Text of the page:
Chances are if you read ads selling horses, or someone is telling you about the height of their horse, they will use the word "hands" to express the measurement. For example, a very tall horse might be 17 HH. A pony is an equine under 14.2 HH. "HH" or "H" stands for "hands high" or "hands."
A hand is a measuring unit for an equine's height that has been used for several centuries. The measurement may, in fact, trace back to the ancient Egyptians. A hand represents four inches or approximately the width of a male adult’s hand. However, horses are not exclusively measured in hands. In some countries and for FEI competition, horses are measured in centimeters. Ponies, miniature horses, and other diminutive equines may also be measured in centimeters or in inches rather than hands.
Hands and Other Measurements
Because one hand is equal to four inches, partial hands are expressed as decimals. A horse that is 14.2 hands is 14 hands plus 2 inches. The total inches would be 58 inches: (14 x 4) + 2. A horse could never be said to be 14.5 inches, as the number after the decimal is not a fraction, but represents an entire inch. If a horse is 14.2 1/2 HH, that means he’s two and one-half inches over 14 hands.
Horses are measured from the ground, just beside and behind a foreleg to the top of the withers (shoulders). This is the one part of the horse’s top line that does not change whether he lowers or raises his head or drops or arches his back. This is the standard location to measure the height of a horse, regardless of what increments (either hands or centimeters) you use, what country you are in, what discipline your ride, or what breed of horse or pony.
There are a few instruments that you can use to measure a horse’s height. The most accurate and easiest method is to use an equine height measuring stick. This is a tall stick marked with inch measurements, with a horizontal bar that slides up and down the stick. The stick is held alongside the horse, and the horizontal bar is slid down until it touches the horse’s withers. Some sticks have a leveling bubble, so you can be sure you are holding the stick level.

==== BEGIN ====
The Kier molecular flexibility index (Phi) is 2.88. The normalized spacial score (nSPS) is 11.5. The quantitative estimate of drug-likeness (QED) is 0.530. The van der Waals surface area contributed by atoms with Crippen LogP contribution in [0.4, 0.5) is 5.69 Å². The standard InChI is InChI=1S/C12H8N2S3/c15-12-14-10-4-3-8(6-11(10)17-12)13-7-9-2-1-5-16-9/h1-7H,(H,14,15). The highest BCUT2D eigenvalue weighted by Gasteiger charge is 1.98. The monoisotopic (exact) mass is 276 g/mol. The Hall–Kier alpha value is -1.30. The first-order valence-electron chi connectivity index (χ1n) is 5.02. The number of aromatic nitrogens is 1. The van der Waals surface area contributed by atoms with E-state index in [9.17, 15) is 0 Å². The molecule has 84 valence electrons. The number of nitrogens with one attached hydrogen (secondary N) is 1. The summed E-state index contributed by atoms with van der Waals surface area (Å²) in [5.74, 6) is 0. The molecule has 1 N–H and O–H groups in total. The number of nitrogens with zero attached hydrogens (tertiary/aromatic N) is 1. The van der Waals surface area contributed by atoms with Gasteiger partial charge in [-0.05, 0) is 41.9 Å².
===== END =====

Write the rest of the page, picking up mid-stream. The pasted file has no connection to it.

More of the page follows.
Height tapes can be purchased inexpensively at feed or tack stores. The problem with tapes is that they are light and floppy, and are hard to hold taut enough to get an accurate measure. Someone has to hold the bottom against the ground, while another person eyes up the measurement at the horse’s withers. You can’t lay the tape against the horse. It must stay perfectly perpendicular to the ground. Often height tapes are printed with a weight tape on the opposite side.
A regular tape measure can also be used to measure height but comes with the same problems as the height tape. Additionally, metal tape measures make rattling noises horses sometimes object to, making it difficult to get the horse to stand still for a measurement.
Probably the easiest homemade measuring device is a piece of binder twine tied to a large metal nut or washer. The weight of the metal will hold the string steady, while the handler eyes up the withers and marks the twine—a magic marker will do the trick here. Then the length from the bottom of the washer to the mark on the twine is measured. Another trick is to use a yardstick, piece of lath, or even a whip to make it easier to get a line from the twine to the withers. Just hold the yardstick so it is sitting on the horse’s withers, parallel to the ground, and note where it hits the tape.
How to Measure
To measure your horse, have it stand square on a level surface. Hold the tape or stick perpendicular to the ground and beside the horse, and even with the top point of the horse’s withers. If you are using a proper measuring stick, lower the bar, so it meets the top of the horse’s withers. Take note of the measurement. If you can only measure in inches, divide the inches by 4, and calculate the remaining inches. So, 62 inches would be 15 hands plus 2 inches or 15.2 HH.
If the height is the determining factor of whether your horse will compete in horse or pony events, you may have to take horseshoes into account. Shoes can easily put a "pony" over the official height, and you need to find out if allowances are made for shod ponies. If you require a horse of a specific height or need to qualify a horse’s height, you’ll need to know if the measurement includes shoes or not.